My bus home from the station goes past my local town hall. I have not been on it all that much in the last year, but I have been to the town hall itself once or twice to be tested for Covid.
Does it have a union jack on the roof? I really couldn’t tell you. Well, I could tell you, because I now know what I didn’t yesterday: that it is required to fly the union flag for twenty days a year, to mark significant moments in the life of the nation, like Prince Andrew’s birthday.
So the answer is that sometimes it’s there and sometimes it isn’t. At some point soon, it will no longer be a case of sometimes but always. The Department for Culture, Media and Sport has issued new guidance that government buildings should fly the union jack every day. Every day will be Prince Andrew’s birthday, an unlikely turn of events that may yet save Pizza Express.
But for the online hoo-ha, would I have noticed? Almost certainly not. And given the fraction of people that get involved in online hoo-ha is an extremely small one, it is highly likely most people won’t notice either.
Of course, it is low but clever politics from the Conservatives: a fitting national recreation of a game traditionally played by eight-year-olds, Capture the Flag.
If, in a two-party system, one party is held in the public subconscious as having some kind of ownership claim to the national flag, it is highly unlikely that the party in question will lose. (It is precisely for this reason that, while pursuing the nuclear bomb at any cost, the Labour foreign secretary Ernest Bevin is known to have said: “We’ve got to have the bloody union jack on top of it.”)
Of course, it is gently ridiculous that government ministers conducting broadcast interviews from their own homes are now required to have giant flags and flagpoles in their living rooms. These are the kind of mad mundanities of pandemic life that should always be laughed at.
The thought of a cabinet minister carrying a massive flag up and down his own stairs, trying it out in the corner of various spare bedrooms to find where it looks best, is extremely comical. But said Conservative ministers won’t mind one bit when the ridicule they attract can very easily be repackaged as their opponents mocking the flag.
For years, feverish battles went on outside the House of Commons between Remainers and Brexiteers. That Remainers chose to take up the rather weird and tremendously boring flag of the European Union, and allowed their opponents to badge themselves with the union jack, was a huge strategic error; one that, while not dooming them to fail – they had already failed, after all – certainly made it clear how unlikely they were to succeed.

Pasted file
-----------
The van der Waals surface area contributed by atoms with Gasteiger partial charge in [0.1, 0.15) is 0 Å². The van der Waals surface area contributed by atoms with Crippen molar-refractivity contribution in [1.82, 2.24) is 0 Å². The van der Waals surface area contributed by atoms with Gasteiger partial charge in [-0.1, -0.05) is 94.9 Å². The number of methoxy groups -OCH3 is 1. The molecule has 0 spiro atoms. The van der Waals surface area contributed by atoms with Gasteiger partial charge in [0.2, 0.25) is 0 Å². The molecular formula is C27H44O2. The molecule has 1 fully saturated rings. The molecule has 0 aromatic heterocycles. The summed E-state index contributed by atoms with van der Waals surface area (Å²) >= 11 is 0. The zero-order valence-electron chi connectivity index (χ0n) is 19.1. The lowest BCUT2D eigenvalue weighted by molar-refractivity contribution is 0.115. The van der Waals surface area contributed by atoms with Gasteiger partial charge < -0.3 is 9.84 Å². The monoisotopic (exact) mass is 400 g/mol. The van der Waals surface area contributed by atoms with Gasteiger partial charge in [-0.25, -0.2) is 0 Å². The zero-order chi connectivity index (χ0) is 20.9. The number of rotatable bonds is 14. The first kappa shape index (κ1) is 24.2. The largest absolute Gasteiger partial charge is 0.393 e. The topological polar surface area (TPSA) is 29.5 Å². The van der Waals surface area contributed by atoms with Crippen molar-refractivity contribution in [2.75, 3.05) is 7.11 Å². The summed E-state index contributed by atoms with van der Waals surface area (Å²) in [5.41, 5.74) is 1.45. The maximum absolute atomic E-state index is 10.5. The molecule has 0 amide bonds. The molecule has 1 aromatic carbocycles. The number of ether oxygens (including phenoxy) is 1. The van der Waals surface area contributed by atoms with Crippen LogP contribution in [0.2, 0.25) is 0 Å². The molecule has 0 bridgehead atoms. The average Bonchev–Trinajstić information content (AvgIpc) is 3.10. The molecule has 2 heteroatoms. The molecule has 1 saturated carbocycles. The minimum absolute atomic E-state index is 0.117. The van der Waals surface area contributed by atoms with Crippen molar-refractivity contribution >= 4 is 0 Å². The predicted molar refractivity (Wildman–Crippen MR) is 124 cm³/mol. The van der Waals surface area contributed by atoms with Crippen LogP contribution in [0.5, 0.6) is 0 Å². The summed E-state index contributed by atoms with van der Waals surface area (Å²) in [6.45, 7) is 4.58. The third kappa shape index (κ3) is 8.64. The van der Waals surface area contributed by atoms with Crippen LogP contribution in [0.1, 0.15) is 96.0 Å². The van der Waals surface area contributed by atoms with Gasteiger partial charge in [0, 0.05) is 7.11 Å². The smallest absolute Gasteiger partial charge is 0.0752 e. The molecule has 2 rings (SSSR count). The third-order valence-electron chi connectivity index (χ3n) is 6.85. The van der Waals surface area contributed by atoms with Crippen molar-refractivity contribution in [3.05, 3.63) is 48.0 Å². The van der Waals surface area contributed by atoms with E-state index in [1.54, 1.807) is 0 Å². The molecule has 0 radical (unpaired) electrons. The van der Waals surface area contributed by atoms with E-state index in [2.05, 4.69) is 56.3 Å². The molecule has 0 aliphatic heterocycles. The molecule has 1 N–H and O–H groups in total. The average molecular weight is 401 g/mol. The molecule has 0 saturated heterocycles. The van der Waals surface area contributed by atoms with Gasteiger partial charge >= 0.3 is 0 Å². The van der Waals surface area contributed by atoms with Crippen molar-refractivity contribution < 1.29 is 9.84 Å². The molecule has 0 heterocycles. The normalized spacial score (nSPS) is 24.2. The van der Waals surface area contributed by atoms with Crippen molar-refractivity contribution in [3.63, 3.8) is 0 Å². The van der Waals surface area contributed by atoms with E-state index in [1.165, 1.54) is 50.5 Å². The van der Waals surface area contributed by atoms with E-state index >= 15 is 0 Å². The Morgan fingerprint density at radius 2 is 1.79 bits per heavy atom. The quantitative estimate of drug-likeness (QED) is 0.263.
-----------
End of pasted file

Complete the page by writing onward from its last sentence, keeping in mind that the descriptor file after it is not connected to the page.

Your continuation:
To allow the terms of the debate to be perceived as Brexit, and all its miserable outcomes, being somehow more patriotic than preserving the country’s role of global leadership through the institutions of the European Union was an enormous mistake.
The Conservatives know very well that howls of outrage about something so trivial as the flying of the union jack over local council buildings on more days than is currently the case arguably do more to impact the public subconscious than the measure itself.
Besides, is it really such a terrible idea? Not many comparable countries around the world have as dysfunctional a relationship with their own flag as we do. It is precisely because there is considered to be something rather naff, rather frankly un-British about it, that the far right managed to appropriate it with such ease.
There is a clear reason that when you first switch on the TV news, it can be hard, in the first instance, to tell if you are watching a Democrat or Republican rally. Neither side will ever yield the national colour palette to the other. It is too precious a commodity.
Donald Trump may have quite literally publicly hugged and kissed the US flag on several occasions, but his party has still lost the popular vote at every election in the past thirty years, with the exception of 2004.
This weird and very mildly nationalistic onslaught on the part of the Conservatives is supposed to confound their opponents. But it needn’t turn out this way. There will not be a general election for quite a long time. In three-and-a-half years from now, Conservative, Labour, Liberal Democrat and SNP councils alike will all have been flying the union flag for quite some time.
The other parties should know better than to come out swinging. Not all deliveries can or should be blasted back in the bowler’s face. Some can just be gently glanced to the boundary rope behind, or simply left alone.
Join our new commenting forum
Join thought-provoking conversations, follow other Independent readers and see their replies